schmoe123

Recertified Cheetah 15k.3

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Hi,

I was wondering if anyone has any good/bad experiences with recertified/refurbished Cheetah 15k.3's. The newsgroups nor the forums here at Storagereview seem to have many comments regarding experiences with these refurbished drives. My trusty old 9GB IBM 9LZX died on me after 5 years of usage and I need to find a new scsi drive for my digital audio workstation and the refurbs seem to be rather cheap compared to the new ones. By the way, is there a difference between refurbs and recertified or are they the same thing?

Thanks!

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I have a new one and a refurbed one (bought the refurbed one from a user who had received it as an RMA).

Both are working fine.

These are X15-36LPs, not 15k.3s, but still segate.

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If properly recertified, these drives should be as good as new drives.

I would watch how much warranty that you get. The longer the warranty, the greater the confidence that the drive has been properly refurbished. Ninety days is pretty standard; a year is stellar.

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mine aren't refurbs, but many of the drives i've used in the past were (10k cheetahs) and i've never had a single problem.

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In terms of experience with refurbs/recerts,

I haven't used refurbished hard drives personally, but I have a lot of faith in general in such equipment. I am typing this on an Hitachi Superscan Elite 21. It has been my monitor since I bought it, refurbished, more than 6 years ago (I think). It only had a 90 day warranty :D.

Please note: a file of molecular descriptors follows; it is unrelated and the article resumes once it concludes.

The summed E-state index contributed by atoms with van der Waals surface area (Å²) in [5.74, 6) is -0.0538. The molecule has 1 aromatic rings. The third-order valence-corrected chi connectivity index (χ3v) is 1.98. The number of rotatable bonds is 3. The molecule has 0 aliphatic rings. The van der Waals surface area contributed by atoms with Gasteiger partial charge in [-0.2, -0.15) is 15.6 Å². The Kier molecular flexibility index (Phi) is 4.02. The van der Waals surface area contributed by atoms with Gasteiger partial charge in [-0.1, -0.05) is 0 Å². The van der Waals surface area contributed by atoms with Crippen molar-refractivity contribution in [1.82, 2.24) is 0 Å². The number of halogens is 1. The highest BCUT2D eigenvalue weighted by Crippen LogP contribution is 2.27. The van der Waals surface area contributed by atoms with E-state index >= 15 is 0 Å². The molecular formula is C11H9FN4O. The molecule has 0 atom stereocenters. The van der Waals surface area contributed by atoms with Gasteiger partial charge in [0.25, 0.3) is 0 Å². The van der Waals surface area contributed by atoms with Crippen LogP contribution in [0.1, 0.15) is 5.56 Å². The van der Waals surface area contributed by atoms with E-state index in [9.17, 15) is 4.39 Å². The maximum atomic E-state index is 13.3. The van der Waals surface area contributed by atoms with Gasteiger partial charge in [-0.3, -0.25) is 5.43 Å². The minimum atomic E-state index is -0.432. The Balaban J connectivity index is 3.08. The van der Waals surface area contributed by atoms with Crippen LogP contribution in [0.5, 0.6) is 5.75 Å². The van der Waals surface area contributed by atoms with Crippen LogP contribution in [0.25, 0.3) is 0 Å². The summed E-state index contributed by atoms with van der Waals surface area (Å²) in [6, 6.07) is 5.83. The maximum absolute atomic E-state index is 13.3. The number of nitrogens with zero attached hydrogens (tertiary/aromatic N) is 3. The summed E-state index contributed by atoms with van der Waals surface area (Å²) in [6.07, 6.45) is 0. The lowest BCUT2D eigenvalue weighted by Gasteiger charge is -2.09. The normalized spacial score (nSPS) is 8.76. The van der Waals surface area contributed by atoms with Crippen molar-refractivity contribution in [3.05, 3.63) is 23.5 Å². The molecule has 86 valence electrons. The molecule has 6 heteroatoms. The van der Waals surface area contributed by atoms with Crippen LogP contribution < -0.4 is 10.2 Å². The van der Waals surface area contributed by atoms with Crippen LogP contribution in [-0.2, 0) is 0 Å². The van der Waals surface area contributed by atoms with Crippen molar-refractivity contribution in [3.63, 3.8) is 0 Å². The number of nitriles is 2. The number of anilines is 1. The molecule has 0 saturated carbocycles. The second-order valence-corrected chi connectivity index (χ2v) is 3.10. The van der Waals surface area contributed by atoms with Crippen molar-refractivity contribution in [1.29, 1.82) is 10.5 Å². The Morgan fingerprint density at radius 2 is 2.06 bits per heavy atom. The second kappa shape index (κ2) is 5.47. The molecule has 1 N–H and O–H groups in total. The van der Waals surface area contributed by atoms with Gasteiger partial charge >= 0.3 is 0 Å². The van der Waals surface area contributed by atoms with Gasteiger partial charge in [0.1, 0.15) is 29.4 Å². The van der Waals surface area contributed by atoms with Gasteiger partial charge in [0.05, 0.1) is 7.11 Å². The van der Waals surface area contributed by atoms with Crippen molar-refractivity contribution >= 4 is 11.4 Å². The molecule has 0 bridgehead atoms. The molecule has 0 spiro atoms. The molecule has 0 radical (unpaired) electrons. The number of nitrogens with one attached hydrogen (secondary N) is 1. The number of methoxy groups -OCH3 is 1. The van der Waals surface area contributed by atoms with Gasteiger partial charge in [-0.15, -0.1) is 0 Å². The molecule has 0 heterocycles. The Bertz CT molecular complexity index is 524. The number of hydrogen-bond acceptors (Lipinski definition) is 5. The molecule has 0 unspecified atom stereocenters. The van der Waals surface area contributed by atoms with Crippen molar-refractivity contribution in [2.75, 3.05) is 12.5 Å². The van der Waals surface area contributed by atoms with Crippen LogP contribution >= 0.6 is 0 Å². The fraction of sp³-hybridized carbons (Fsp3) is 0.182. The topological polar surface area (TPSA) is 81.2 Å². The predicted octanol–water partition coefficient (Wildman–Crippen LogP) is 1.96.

Especially with SCSI equipment, I would be inclined to trust refurbs. Every SCSI drive I've bought over the last nine years is still running. Anecdotal that is, but SCSI drives are designed to be very reliable, and most have tons of life in them. The refurbs should be no different.

Seperately,

is there a difference between refurbs and recertified or are they the same thing?

There is a difference. In general recertified equipment is equipment that was returned because the original purchaser found it to be defective. It was tested by the distributor and determined not to be, so it is resold as 'recertified,'

Normally, refurbished equipment is equipment that ends up being returned to the manufacturer because it was, certainly, defective. It is repaired and retested at the factory of the manufacturer and then redistributed. It is tested to the same standards as new equipment (it must pass all the same tests). Despite this it will usually feature a lower warranty.

With hard drives, some disks may get RMAed back to the manufacturer without being defective depending on how the purchaser chooses to exercise their warranty rights. You can send it straight to Western Digital, instead of Tigerdirect for example. These are labelled refurbs, when they might actually be recerts (although they're tested by the manufacturer so maybe they are refurbs:blink:. There is a thread in the forum archives which explored the cost of reburbishing disks and concluded that it was more expensive than making a new one, so maybe all hard drive 'refurbs' are actually 'recerts.' I believe MaxtorStorage was involved (to narrow a search). With hard disks it may just be a matter of who tests the drive. If the distributor tests it it's a recert, if the actual manufacturer does it's a refurb.

In general I would trust a refurb more than a recert. The refurb has gone back to the factory and been tested to the original manufacturer's specifications.

Do well.

Jonathan Guilbault.

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I used to know a fellow who worked on the assembly line at Seagate's integration factory in Oklahoma City. Based on the stories he told of how failed, but new, devices were repaired by hand and sent out as new, I'd be inclined to trust a refurbished device just as much as a new one.

Also I agree with the upthread poster. I have piles of failed Hitachis and Fujitsus, but not a single failed Seagate SCSI drive.